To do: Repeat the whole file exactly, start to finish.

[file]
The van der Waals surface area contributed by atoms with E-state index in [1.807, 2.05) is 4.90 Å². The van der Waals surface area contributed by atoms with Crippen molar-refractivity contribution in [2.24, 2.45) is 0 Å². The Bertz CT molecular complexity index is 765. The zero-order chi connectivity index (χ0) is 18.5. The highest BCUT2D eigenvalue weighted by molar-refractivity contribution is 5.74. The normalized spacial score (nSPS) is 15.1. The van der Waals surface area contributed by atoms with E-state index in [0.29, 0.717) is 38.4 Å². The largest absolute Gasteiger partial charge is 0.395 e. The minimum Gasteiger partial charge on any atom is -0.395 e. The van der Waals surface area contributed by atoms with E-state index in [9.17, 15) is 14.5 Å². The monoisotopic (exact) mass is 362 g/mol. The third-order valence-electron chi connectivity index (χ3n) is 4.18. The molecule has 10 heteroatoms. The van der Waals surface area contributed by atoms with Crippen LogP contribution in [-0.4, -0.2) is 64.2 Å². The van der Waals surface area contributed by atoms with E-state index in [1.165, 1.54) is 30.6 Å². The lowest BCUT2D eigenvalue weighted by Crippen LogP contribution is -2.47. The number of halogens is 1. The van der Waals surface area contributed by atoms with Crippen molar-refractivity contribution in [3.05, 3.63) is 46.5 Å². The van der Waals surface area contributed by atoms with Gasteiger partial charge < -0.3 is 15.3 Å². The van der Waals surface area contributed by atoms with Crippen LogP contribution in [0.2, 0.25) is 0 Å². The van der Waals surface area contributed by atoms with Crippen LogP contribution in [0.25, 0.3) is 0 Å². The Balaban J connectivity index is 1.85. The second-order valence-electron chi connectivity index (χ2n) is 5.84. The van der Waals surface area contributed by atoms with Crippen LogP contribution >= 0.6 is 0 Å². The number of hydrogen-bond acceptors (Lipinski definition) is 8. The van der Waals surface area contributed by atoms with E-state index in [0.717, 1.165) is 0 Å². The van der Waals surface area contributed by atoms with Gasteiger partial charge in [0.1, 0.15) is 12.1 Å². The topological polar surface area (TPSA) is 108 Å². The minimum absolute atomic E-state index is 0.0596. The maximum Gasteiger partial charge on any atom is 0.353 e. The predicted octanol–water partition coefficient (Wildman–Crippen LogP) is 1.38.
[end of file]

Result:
The van der Waals surface area contributed by atoms with E-state index in [1.807, 2.05) is 4.90 Å². The van der Waals surface area contributed by atoms with Crippen molar-refractivity contribution in [2.24, 2.45) is 0 Å². The Bertz CT molecular complexity index is 765. The zero-order chi connectivity index (χ0) is 18.5. The highest BCUT2D eigenvalue weighted by molar-refractivity contribution is 5.74. The normalized spacial score (nSPS) is 15.1. The van der Waals surface area contributed by atoms with E-state index in [0.29, 0.717) is 38.4 Å². The largest absolute Gasteiger partial charge is 0.395 e. The minimum Gasteiger partial charge on any atom is -0.395 e. The van der Waals surface area contributed by atoms with E-state index in [9.17, 15) is 14.5 Å². The monoisotopic (exact) mass is 362 g/mol. The third-order valence-electron chi connectivity index (χ3n) is 4.18. The molecule has 10 heteroatoms. The van der Waals surface area contributed by atoms with Crippen LogP contribution in [-0.4, -0.2) is 64.2 Å². The van der Waals surface area contributed by atoms with E-state index in [1.165, 1.54) is 30.6 Å². The lowest BCUT2D eigenvalue weighted by Crippen LogP contribution is -2.47. The number of halogens is 1. The van der Waals surface area contributed by atoms with Crippen molar-refractivity contribution in [3.05, 3.63) is 46.5 Å². The van der Waals surface area contributed by atoms with Gasteiger partial charge < -0.3 is 15.3 Å². The van der Waals surface area contributed by atoms with Crippen LogP contribution in [0.2, 0.25) is 0 Å². The van der Waals surface area contributed by atoms with Crippen LogP contribution in [0.25, 0.3) is 0 Å². The Balaban J connectivity index is 1.85. The second-order valence-electron chi connectivity index (χ2n) is 5.84. The van der Waals surface area contributed by atoms with Crippen LogP contribution >= 0.6 is 0 Å². The number of hydrogen-bond acceptors (Lipinski definition) is 8. The van der Waals surface area contributed by atoms with E-state index in [0.717, 1.165) is 0 Å². The van der Waals surface area contributed by atoms with Gasteiger partial charge in [0.1, 0.15) is 12.1 Å². The topological polar surface area (TPSA) is 108 Å². The minimum absolute atomic E-state index is 0.0596. The maximum Gasteiger partial charge on any atom is 0.353 e. The predicted octanol–water partition coefficient (Wildman–Crippen LogP) is 1.38.